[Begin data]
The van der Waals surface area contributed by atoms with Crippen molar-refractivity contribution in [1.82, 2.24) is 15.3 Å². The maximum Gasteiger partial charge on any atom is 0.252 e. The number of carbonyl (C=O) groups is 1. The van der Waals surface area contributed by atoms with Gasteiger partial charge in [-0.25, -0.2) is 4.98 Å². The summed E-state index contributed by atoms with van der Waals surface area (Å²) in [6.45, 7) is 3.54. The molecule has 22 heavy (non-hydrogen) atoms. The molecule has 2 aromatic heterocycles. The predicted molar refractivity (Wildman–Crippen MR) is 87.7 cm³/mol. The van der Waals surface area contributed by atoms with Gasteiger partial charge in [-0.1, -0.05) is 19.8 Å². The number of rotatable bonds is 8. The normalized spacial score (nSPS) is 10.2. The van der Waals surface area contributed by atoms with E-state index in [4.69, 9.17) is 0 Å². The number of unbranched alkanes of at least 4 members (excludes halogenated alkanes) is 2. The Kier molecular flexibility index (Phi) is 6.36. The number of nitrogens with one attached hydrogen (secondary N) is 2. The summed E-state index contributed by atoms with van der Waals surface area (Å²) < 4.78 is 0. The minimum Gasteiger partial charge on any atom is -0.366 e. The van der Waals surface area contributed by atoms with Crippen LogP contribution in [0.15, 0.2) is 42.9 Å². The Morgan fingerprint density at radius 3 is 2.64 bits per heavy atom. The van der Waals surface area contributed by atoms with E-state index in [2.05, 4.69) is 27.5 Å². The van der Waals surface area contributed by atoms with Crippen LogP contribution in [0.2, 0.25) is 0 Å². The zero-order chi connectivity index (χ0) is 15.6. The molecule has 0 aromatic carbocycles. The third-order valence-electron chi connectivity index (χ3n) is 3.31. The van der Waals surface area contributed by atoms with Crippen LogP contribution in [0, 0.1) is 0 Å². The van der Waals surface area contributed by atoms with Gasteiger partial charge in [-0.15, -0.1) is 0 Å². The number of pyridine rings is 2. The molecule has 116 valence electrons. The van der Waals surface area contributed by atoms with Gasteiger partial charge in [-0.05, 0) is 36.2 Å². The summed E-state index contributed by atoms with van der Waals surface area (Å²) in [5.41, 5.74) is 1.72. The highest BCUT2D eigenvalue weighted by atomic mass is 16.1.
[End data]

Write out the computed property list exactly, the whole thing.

The van der Waals surface area contributed by atoms with Crippen molar-refractivity contribution in [1.82, 2.24) is 15.3 Å². The maximum Gasteiger partial charge on any atom is 0.252 e. The number of carbonyl (C=O) groups is 1. The van der Waals surface area contributed by atoms with Gasteiger partial charge in [-0.25, -0.2) is 4.98 Å². The summed E-state index contributed by atoms with van der Waals surface area (Å²) in [6.45, 7) is 3.54. The molecule has 22 heavy (non-hydrogen) atoms. The molecule has 2 aromatic heterocycles. The predicted molar refractivity (Wildman–Crippen MR) is 87.7 cm³/mol. The van der Waals surface area contributed by atoms with Gasteiger partial charge in [-0.1, -0.05) is 19.8 Å². The number of rotatable bonds is 8. The normalized spacial score (nSPS) is 10.2. The van der Waals surface area contributed by atoms with E-state index in [4.69, 9.17) is 0 Å². The number of unbranched alkanes of at least 4 members (excludes halogenated alkanes) is 2. The Kier molecular flexibility index (Phi) is 6.36. The number of nitrogens with one attached hydrogen (secondary N) is 2. The summed E-state index contributed by atoms with van der Waals surface area (Å²) < 4.78 is 0. The minimum Gasteiger partial charge on any atom is -0.366 e. The van der Waals surface area contributed by atoms with Crippen LogP contribution in [0.15, 0.2) is 42.9 Å². The Morgan fingerprint density at radius 3 is 2.64 bits per heavy atom. The van der Waals surface area contributed by atoms with E-state index in [2.05, 4.69) is 27.5 Å². The van der Waals surface area contributed by atoms with Crippen LogP contribution in [0.2, 0.25) is 0 Å². The zero-order chi connectivity index (χ0) is 15.6. The molecule has 0 aromatic carbocycles. The third-order valence-electron chi connectivity index (χ3n) is 3.31. The van der Waals surface area contributed by atoms with Crippen LogP contribution in [0, 0.1) is 0 Å². The van der Waals surface area contributed by atoms with Gasteiger partial charge in [-0.15, -0.1) is 0 Å². The number of pyridine rings is 2. The molecule has 116 valence electrons. The van der Waals surface area contributed by atoms with Gasteiger partial charge in [-0.05, 0) is 36.2 Å². The summed E-state index contributed by atoms with van der Waals surface area (Å²) in [5.41, 5.74) is 1.72. The highest BCUT2D eigenvalue weighted by atomic mass is 16.1.